Amsted or single-lens loupes are simple clip-on lenses that helped magnify the operating field. These single-lens systems have been replaced by multiple-lens telescopic loupes that are commonly used today . These magnifiers are available in either a flip-up variety or are directly mounted on the lenses of the glasses. Their magnification range is from 2x to 8x. Typically, loupes with magnification greater than 3.5x require some form of illumination from an accessory headlamp for adequate visualization of the operating field.
Figure 3. The magnification continuum.

Typically, dentists will initially use loupes with a magnification of 2.5x, and employ them for difficult procedures requiring enhanced vision such as endodontic therapy or veneer cementation. After an initial adjustment period, the dentist will begin to use the loupes for all procedures. In British Columbia the routine use of surgical telescopes by dentists has increased from approximately 20% in 1986 to 75% in 2000.38,39 Dentists may then change to higher-powered loupes used with illumination .

Dentists have realized that many details that are potentially important in the provision of care are beyond the resolution of the human eye. Incipient carious lesions, tooth fractures, preparation of crown margins, and crown margin evaluation during insertion are often determined by tactile means. At magnifications above 4x to 6x, visual enhancement provided by the microscope may lessen the reliance on tactile sense. One study has shown that an experienced clinician with a sharp, new explorer can determine marginal gaps in the range of 35 to 50 µm.40

Microscopes, in contrast to telescopic loupes, allow multiple steps of magnification between 2x to 40x. The microscope provides true stereoscopic vision through the binoculars, and the coaxial illumination from halogen, metal halide, or xenon bulbs creates shadow-free lighting.

THE ROLE OF THE OPERATING MICROSCOPE IN THE PREPARATION STAGE OF FIXED PROSTHETICS

The preparation phase of fixed prosthodontic care is technically demanding. Many factors determine the final design of the preparation, including the required reduction of tooth structure, detection of marginal caries, fractures, furcations, and the need for the margins of the restoration to be placed on solid tooth structure.

In addition, the clinician must consider the aesthetic, functional, and biologic principles regarding placement of the margins of the restoration (supragingival, gingival, or subgingival), and the type of margin best suited for the tooth (shoulder, bevel, or chamfer). While the successful provision of inlay, onlay, and crown restorations depends upon a solid understanding of the above, successful treatment is predicated on the ability of the clinician to clearly and distinctly view the operating field . Leiknius and Geissberger have shown that magnification (low-magnification telescopic loupes), when used by dental students, helped reduce errors in preparation design and laboratory processing by half when compared to a control group not using magnification.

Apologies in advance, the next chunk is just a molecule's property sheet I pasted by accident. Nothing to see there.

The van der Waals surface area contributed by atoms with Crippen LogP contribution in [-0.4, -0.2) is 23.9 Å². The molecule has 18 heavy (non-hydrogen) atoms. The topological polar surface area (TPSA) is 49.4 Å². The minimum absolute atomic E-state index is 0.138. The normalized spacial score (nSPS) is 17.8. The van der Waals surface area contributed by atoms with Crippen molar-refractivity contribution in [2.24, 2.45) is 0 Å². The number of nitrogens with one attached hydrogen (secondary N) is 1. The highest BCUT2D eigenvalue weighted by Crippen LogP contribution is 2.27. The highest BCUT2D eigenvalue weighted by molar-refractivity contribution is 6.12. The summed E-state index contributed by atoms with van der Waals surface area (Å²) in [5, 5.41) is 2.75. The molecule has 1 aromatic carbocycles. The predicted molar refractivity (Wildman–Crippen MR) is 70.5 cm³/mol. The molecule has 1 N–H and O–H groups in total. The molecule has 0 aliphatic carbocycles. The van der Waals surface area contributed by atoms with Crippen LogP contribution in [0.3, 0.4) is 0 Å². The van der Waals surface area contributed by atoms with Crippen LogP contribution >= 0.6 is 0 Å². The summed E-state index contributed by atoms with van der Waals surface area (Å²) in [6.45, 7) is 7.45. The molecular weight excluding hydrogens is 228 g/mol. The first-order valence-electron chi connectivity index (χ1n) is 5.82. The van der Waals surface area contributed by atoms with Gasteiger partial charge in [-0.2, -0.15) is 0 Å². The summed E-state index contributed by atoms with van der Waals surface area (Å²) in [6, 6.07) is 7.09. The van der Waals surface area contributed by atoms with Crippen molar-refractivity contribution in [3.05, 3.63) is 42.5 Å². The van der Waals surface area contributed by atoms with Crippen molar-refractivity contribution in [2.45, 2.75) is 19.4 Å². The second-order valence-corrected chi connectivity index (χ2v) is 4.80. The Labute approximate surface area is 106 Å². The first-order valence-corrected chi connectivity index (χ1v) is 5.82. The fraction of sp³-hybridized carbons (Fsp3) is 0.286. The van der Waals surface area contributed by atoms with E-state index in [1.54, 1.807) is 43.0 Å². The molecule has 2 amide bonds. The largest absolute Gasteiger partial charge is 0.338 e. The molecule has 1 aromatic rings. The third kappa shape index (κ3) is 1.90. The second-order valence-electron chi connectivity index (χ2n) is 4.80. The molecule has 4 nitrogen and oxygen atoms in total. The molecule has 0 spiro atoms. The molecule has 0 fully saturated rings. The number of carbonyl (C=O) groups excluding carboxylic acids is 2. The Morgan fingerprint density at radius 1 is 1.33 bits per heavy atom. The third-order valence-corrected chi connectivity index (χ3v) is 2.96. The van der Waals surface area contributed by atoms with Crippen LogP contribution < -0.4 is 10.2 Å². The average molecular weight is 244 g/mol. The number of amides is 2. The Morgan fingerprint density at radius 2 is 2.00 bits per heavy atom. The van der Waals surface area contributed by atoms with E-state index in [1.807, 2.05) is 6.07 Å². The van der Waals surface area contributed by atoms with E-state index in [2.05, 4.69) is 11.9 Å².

The dental operating microscope can be used for the entire preparation of a tooth, but some dentists will use loupes for gross reduction of tooth structure before using the microscope to finish the preparation. Alternatively, the lower range of magnification of the microscope (2.5x to 4x) can be used for delivery of anesthesia and rubber dam placement. An entire quadrant of teeth can generally be seen at this level of magnification. Gross reduction of tooth structure is accomplished using medium magnification (6.4x to 10x), and margins are completed using 16x magnification. After finishing the margins, the preparation is examined at a lower magnification to ensure that no undercuts have been created.

Clinically, the use of higher magnification for preparation of margins appears to reduce the degree of taper of the preparations. Close attention must be given to the line of draw and parallelism when preparing multiple abutments for a fixed bridge. Otherwise, it is easy to create tooth preparations with divergent tapers, which can affect the path of insertion. The transition from low magnification (for gross tooth reduction) to high magnification (for final placement of the margin), and then back to low magnification (for the final evaluation), ensures that the clinician does not become so focused on the placement of the margin that unwanted undercuts are created.

An important benefit of higher magnification is the ideal placement of the crown or veneer margin. Finishing a margin at higher magnification can be accomplished with an electric handpiece. Finer control when finishing crown preparations is possible with an electric handpiece, where the rpm can be precisely lowered by using the dial on the front of the unit, not by a foot control as is employed with a high-speed air turbine. Or, an air turbine handpiece may be used without water spray, using a delicate “brushing” motion with a finishing bur and a gentle stream of air to avoid excessive heat generation. This brush cutting at high magnification polishes the margin, resulting in a smooth and discernable finish line.